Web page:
The Micro Puff also proved to be extremely rain and snow resistant. During light showers on a rest day, it maintained its warmth even when soaked on the exterior and dried quickly in the tent. When rappelling a steep col, we wore the jacket over our base layer and harness and the loosened snow battered us as we descended but we stayed dry and it never affected the jacket’s loft.

It’s all in the strands

To achieve this high level of performance, Patagonia designed the Micro Puff with PlumaFill, a polyester insulation that’s white, feathery, and designed to hold in heat. What truly makes PlumaFill unique rests with its structure which features strands of heat-trapping ultrafine filaments. These strands, as opposed to loose fibers, tend to stay in place, negating the need for baffles. This allowed Patagonia to engineer larger lofted areas, achieved with an interrupted stitching pattern that reduces quilt points, granting less heat loss. This patent-pending design both decreases weight and makes for enhanced insulation.

“Our R&D team spent years tinkering with and field-testing every iteration and combination of materials and insulation.”

“Knowing that down gets wet and loses heat-trapping loft, and that synthetics never quite achieve the same warmth and compressibility, our research and development team spent years tinkering with and field-testing every iteration and combination of materials and insulation,” stated Jenna Johnson, vice president of the technical outdoor department. “We were looking to solve for the Achilles’ heel of each type of insulation, and we ruled out dozens of technologies before getting to PlumaFill.”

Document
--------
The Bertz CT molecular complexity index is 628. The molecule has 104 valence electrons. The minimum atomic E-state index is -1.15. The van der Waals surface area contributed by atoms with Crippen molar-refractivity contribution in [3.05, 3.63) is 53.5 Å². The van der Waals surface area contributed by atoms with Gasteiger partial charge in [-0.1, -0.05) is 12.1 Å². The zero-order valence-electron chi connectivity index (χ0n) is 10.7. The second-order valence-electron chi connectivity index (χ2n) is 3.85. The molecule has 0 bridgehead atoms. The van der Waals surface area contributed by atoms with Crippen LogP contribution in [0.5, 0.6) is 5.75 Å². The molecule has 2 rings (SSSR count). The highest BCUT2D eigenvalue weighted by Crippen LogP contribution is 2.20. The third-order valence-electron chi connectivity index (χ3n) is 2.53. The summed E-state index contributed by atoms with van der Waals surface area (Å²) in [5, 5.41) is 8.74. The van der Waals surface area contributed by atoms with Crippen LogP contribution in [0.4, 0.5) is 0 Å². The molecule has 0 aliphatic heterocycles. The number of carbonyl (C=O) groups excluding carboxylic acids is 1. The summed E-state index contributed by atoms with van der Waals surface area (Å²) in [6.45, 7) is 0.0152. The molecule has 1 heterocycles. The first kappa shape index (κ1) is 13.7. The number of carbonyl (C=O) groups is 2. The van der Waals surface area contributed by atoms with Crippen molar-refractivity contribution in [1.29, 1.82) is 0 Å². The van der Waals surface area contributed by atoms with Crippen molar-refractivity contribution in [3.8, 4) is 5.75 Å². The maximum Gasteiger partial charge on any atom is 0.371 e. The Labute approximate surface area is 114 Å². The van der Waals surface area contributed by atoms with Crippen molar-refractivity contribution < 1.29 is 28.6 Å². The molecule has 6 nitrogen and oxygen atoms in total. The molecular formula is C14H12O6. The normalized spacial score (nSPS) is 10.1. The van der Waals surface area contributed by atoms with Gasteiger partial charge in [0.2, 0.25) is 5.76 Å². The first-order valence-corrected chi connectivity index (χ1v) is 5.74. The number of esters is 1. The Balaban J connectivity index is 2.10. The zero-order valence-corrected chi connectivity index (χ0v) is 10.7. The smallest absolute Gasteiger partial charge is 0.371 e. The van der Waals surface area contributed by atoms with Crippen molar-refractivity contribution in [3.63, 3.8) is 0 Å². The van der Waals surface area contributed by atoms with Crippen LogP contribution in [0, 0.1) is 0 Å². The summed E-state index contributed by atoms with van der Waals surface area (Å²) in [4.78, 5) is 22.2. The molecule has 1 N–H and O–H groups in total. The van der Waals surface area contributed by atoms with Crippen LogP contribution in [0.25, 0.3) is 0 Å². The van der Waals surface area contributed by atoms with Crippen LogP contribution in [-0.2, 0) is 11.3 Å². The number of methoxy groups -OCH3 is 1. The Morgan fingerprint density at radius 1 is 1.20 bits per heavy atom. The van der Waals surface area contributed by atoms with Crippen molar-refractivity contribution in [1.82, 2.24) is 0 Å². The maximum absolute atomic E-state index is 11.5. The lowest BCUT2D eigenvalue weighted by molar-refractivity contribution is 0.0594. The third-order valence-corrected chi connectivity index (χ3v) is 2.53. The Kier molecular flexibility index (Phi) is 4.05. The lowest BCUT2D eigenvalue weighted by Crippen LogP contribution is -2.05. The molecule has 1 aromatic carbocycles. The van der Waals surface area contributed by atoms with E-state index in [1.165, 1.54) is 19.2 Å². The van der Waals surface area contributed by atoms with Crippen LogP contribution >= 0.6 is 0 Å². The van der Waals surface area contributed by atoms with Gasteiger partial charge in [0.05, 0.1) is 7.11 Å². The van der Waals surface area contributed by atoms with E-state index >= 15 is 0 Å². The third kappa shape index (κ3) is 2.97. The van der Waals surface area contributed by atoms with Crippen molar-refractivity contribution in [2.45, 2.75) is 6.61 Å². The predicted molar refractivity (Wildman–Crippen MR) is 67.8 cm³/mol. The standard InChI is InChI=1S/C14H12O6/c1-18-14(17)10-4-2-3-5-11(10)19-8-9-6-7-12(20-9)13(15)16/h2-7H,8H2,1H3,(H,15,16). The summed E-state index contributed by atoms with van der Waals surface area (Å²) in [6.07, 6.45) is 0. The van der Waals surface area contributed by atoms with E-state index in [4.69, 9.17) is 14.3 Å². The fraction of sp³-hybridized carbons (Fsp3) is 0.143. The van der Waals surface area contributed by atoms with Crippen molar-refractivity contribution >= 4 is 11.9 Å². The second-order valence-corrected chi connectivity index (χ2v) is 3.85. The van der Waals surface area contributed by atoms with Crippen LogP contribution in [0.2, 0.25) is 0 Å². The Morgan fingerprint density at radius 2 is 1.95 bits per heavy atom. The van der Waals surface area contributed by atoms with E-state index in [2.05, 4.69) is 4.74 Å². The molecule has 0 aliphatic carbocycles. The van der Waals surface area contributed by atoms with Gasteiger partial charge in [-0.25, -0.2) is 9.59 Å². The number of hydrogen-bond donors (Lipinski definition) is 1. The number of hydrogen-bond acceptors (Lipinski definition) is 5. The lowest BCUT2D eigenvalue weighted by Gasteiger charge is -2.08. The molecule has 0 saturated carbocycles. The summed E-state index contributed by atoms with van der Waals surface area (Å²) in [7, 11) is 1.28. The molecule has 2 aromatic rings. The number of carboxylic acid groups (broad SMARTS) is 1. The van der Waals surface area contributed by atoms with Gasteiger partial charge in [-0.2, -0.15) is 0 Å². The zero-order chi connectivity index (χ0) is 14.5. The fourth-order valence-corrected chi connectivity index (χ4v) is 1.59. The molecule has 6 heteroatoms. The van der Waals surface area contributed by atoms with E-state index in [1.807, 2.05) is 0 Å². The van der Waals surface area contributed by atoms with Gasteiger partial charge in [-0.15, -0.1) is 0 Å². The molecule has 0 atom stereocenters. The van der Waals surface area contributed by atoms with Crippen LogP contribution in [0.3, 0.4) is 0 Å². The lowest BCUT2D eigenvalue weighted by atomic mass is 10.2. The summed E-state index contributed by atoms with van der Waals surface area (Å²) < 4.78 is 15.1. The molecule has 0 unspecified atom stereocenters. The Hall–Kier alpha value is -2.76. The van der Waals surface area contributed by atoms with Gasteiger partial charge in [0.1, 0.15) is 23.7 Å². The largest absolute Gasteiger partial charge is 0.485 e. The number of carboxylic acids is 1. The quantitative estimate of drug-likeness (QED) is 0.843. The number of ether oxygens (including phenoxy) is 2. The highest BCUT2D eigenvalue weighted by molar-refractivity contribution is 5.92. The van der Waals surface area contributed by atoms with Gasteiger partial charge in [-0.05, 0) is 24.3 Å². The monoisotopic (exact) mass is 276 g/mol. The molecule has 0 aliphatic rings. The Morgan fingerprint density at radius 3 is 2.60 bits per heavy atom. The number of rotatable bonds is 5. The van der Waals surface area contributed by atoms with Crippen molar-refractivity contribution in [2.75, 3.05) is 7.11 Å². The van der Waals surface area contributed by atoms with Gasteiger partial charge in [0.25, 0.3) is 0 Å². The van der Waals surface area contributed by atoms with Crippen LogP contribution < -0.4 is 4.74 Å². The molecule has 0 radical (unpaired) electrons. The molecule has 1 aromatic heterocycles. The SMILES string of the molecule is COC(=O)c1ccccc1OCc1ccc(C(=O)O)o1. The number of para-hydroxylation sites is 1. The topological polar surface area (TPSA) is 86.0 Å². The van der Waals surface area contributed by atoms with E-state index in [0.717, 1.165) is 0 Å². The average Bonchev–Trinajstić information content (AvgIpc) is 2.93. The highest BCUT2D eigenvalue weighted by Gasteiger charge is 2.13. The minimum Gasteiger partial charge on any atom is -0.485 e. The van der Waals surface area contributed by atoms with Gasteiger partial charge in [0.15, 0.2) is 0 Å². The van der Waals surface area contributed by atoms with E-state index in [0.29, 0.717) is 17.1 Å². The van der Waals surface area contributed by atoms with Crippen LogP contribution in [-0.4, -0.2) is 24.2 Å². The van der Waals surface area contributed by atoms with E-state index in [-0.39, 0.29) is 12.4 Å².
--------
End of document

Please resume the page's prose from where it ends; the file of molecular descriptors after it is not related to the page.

Only 65 grams of PlumaFill are required to provide an extremely toasty interior that doesn’t clump or shift. Patagonia chose Pertex Quantum GL as the face fabric, a popular and lightweight ripstop nylon. Less than an ounce of this 10-denier material paired with PlumaFill achieves a down-like feel, loft, and an attractive, shiny exterior that you have to see to believe. The face fabric is coated with DWR (durable water repellent) which serves as the first line of defense against the elements.

For all of its innovative technology, Patagonia designed the Micro Puff to be simple. The product boasts a main zipper, two hand pockets, two interior pockets, and a helmet-compatible hood we found to fit particularly snug. The jacket stuffs down into its own pocket, compressing to a small, handheld size that weighs only nine ounces. There’s even a clip point for carrying it on a backpack or harness.

Worth the hype?

In terms of warmth to weight, Patagonia engineered the ultimate synthetic product. The only question to ask before an alpine expedition is how to justify leaving it behind. The jacket exceeded our expectations regarding weather resistance, packability, and warmth. The product’s only downside might be a slight sacrifice in durability due to the extremely lightweight nature of the Pertex Quantum GL face fabric. We sustained a few holes in the sleeves after scrambling across course granite but then again, that’s an extreme test of durability and the holes were easily patchable and never affected performance.

Available in Men’s and Women’s sizes for $300 via Patagonia’s website, you’ll never have to choose between down or synthetic again with the innovative Micro Puff.

Editor's Recommendations

  • Micro Puff from Patagonia is the company's lightest, most packable jacket yet
  • Keep warm when the temperatures drop with one of the best down jackets
  • The North Face's new Ventrix jacket is built to vent heat and moisture
  • Eddie Bauer uses Thindown insulation to redefine down jackets
  • Stay warm while keeping your beer cool with the Sixer insulated jacket